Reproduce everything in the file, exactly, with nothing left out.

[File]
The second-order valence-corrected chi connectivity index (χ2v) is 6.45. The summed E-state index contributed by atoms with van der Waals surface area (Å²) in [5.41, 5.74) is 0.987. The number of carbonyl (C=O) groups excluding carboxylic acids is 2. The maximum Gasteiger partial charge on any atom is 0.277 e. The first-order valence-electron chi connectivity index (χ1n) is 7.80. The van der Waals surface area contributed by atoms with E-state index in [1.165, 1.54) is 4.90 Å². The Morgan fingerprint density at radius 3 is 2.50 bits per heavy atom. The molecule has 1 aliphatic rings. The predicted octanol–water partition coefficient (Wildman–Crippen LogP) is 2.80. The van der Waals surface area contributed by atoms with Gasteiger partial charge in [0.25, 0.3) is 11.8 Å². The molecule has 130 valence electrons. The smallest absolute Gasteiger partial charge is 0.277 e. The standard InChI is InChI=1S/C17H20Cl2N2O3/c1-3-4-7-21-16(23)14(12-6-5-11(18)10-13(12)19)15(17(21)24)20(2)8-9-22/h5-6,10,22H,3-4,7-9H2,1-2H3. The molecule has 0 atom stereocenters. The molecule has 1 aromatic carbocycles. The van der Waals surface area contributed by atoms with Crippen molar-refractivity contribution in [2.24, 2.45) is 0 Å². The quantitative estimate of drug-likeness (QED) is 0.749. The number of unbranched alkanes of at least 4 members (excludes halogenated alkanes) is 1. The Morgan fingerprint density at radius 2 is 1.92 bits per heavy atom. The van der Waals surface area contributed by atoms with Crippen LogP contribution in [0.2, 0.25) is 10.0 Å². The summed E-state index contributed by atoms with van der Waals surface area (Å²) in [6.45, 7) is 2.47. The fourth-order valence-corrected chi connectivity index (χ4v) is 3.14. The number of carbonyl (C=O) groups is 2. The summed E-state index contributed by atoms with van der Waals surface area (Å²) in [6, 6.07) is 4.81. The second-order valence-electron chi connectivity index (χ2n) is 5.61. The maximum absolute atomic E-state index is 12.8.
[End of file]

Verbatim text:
The second-order valence-corrected chi connectivity index (χ2v) is 6.45. The summed E-state index contributed by atoms with van der Waals surface area (Å²) in [5.41, 5.74) is 0.987. The number of carbonyl (C=O) groups excluding carboxylic acids is 2. The maximum Gasteiger partial charge on any atom is 0.277 e. The first-order valence-electron chi connectivity index (χ1n) is 7.80. The van der Waals surface area contributed by atoms with E-state index in [1.165, 1.54) is 4.90 Å². The Morgan fingerprint density at radius 3 is 2.50 bits per heavy atom. The molecule has 1 aliphatic rings. The predicted octanol–water partition coefficient (Wildman–Crippen LogP) is 2.80. The van der Waals surface area contributed by atoms with Gasteiger partial charge in [0.25, 0.3) is 11.8 Å². The molecule has 130 valence electrons. The smallest absolute Gasteiger partial charge is 0.277 e. The standard InChI is InChI=1S/C17H20Cl2N2O3/c1-3-4-7-21-16(23)14(12-6-5-11(18)10-13(12)19)15(17(21)24)20(2)8-9-22/h5-6,10,22H,3-4,7-9H2,1-2H3. The molecule has 0 atom stereocenters. The molecule has 1 aromatic carbocycles. The van der Waals surface area contributed by atoms with Crippen molar-refractivity contribution in [2.24, 2.45) is 0 Å². The quantitative estimate of drug-likeness (QED) is 0.749. The number of unbranched alkanes of at least 4 members (excludes halogenated alkanes) is 1. The Morgan fingerprint density at radius 2 is 1.92 bits per heavy atom. The van der Waals surface area contributed by atoms with Crippen LogP contribution in [0.2, 0.25) is 10.0 Å². The summed E-state index contributed by atoms with van der Waals surface area (Å²) in [6.45, 7) is 2.47. The fourth-order valence-corrected chi connectivity index (χ4v) is 3.14. The number of carbonyl (C=O) groups is 2. The summed E-state index contributed by atoms with van der Waals surface area (Å²) in [6, 6.07) is 4.81. The second-order valence-electron chi connectivity index (χ2n) is 5.61. The maximum absolute atomic E-state index is 12.8.